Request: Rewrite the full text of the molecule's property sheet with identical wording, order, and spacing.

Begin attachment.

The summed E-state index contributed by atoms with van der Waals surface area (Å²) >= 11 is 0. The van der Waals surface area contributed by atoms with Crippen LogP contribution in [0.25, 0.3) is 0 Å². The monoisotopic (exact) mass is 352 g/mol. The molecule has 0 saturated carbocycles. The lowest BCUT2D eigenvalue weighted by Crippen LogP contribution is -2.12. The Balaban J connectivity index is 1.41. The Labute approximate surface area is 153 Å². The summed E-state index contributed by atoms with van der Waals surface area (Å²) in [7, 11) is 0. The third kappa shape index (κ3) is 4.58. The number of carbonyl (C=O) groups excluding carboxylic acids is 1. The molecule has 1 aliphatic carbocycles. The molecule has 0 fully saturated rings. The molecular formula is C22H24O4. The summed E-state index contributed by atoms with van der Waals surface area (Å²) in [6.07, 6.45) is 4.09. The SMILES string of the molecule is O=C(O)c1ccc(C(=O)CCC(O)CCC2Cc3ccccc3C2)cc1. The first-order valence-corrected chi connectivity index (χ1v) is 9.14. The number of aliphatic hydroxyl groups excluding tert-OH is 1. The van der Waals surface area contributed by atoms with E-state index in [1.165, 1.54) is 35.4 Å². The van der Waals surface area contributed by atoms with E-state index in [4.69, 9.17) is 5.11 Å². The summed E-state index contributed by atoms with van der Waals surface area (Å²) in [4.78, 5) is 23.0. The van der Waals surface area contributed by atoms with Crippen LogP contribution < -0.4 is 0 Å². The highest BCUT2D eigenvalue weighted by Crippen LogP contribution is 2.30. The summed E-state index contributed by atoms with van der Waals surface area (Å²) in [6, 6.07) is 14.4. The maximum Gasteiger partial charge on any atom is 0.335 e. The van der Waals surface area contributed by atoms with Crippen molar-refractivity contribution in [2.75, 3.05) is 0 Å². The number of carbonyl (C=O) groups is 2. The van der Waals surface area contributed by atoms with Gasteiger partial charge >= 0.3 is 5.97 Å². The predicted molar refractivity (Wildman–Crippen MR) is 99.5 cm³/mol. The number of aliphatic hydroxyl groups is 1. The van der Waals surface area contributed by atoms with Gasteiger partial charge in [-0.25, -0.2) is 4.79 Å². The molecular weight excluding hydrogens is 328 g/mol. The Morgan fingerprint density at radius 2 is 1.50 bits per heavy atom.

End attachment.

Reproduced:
The summed E-state index contributed by atoms with van der Waals surface area (Å²) >= 11 is 0. The van der Waals surface area contributed by atoms with Crippen LogP contribution in [0.25, 0.3) is 0 Å². The monoisotopic (exact) mass is 352 g/mol. The molecule has 0 saturated carbocycles. The lowest BCUT2D eigenvalue weighted by Crippen LogP contribution is -2.12. The Balaban J connectivity index is 1.41. The Labute approximate surface area is 153 Å². The summed E-state index contributed by atoms with van der Waals surface area (Å²) in [7, 11) is 0. The third kappa shape index (κ3) is 4.58. The number of carbonyl (C=O) groups excluding carboxylic acids is 1. The molecule has 1 aliphatic carbocycles. The molecule has 0 fully saturated rings. The molecular formula is C22H24O4. The summed E-state index contributed by atoms with van der Waals surface area (Å²) in [6.07, 6.45) is 4.09. The SMILES string of the molecule is O=C(O)c1ccc(C(=O)CCC(O)CCC2Cc3ccccc3C2)cc1. The first-order valence-corrected chi connectivity index (χ1v) is 9.14. The number of aliphatic hydroxyl groups excluding tert-OH is 1. The van der Waals surface area contributed by atoms with E-state index in [1.165, 1.54) is 35.4 Å². The van der Waals surface area contributed by atoms with E-state index in [4.69, 9.17) is 5.11 Å². The summed E-state index contributed by atoms with van der Waals surface area (Å²) in [4.78, 5) is 23.0. The van der Waals surface area contributed by atoms with Crippen LogP contribution < -0.4 is 0 Å². The highest BCUT2D eigenvalue weighted by Crippen LogP contribution is 2.30. The summed E-state index contributed by atoms with van der Waals surface area (Å²) in [6, 6.07) is 14.4. The maximum Gasteiger partial charge on any atom is 0.335 e. The van der Waals surface area contributed by atoms with Crippen molar-refractivity contribution in [2.75, 3.05) is 0 Å². The number of carbonyl (C=O) groups is 2. The van der Waals surface area contributed by atoms with Gasteiger partial charge >= 0.3 is 5.97 Å². The predicted molar refractivity (Wildman–Crippen MR) is 99.5 cm³/mol. The number of aliphatic hydroxyl groups is 1. The van der Waals surface area contributed by atoms with Gasteiger partial charge in [-0.25, -0.2) is 4.79 Å². The molecular weight excluding hydrogens is 328 g/mol. The Morgan fingerprint density at radius 2 is 1.50 bits per heavy atom.